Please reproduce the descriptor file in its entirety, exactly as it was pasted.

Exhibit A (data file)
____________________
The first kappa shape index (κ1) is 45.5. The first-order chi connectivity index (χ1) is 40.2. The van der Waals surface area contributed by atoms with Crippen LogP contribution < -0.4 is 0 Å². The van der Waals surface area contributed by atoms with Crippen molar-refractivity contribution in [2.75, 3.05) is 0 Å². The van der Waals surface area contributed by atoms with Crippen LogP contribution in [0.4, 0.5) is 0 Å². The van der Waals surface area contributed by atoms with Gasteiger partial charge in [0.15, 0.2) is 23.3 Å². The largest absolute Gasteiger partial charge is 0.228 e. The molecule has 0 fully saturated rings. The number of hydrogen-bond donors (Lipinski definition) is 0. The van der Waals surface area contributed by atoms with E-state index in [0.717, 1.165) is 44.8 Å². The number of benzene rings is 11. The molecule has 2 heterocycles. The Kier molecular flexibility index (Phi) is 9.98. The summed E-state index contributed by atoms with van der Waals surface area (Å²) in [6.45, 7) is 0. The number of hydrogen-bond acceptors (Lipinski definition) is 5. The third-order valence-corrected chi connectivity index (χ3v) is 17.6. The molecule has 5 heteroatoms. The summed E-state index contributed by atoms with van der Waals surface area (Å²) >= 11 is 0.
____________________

The first kappa shape index (κ1) is 45.5. The first-order chi connectivity index (χ1) is 40.2. The van der Waals surface area contributed by atoms with Crippen LogP contribution < -0.4 is 0 Å². The van der Waals surface area contributed by atoms with Crippen molar-refractivity contribution in [2.75, 3.05) is 0 Å². The van der Waals surface area contributed by atoms with Crippen LogP contribution in [0.4, 0.5) is 0 Å². The van der Waals surface area contributed by atoms with Gasteiger partial charge in [0.15, 0.2) is 23.3 Å². The largest absolute Gasteiger partial charge is 0.228 e. The molecule has 0 fully saturated rings. The number of hydrogen-bond donors (Lipinski definition) is 0. The van der Waals surface area contributed by atoms with E-state index in [0.717, 1.165) is 44.8 Å². The number of benzene rings is 11. The molecule has 2 heterocycles. The Kier molecular flexibility index (Phi) is 9.98. The summed E-state index contributed by atoms with van der Waals surface area (Å²) in [6.45, 7) is 0. The number of hydrogen-bond acceptors (Lipinski definition) is 5. The third-order valence-corrected chi connectivity index (χ3v) is 17.6. The molecule has 5 heteroatoms. The summed E-state index contributed by atoms with van der Waals surface area (Å²) >= 11 is 0.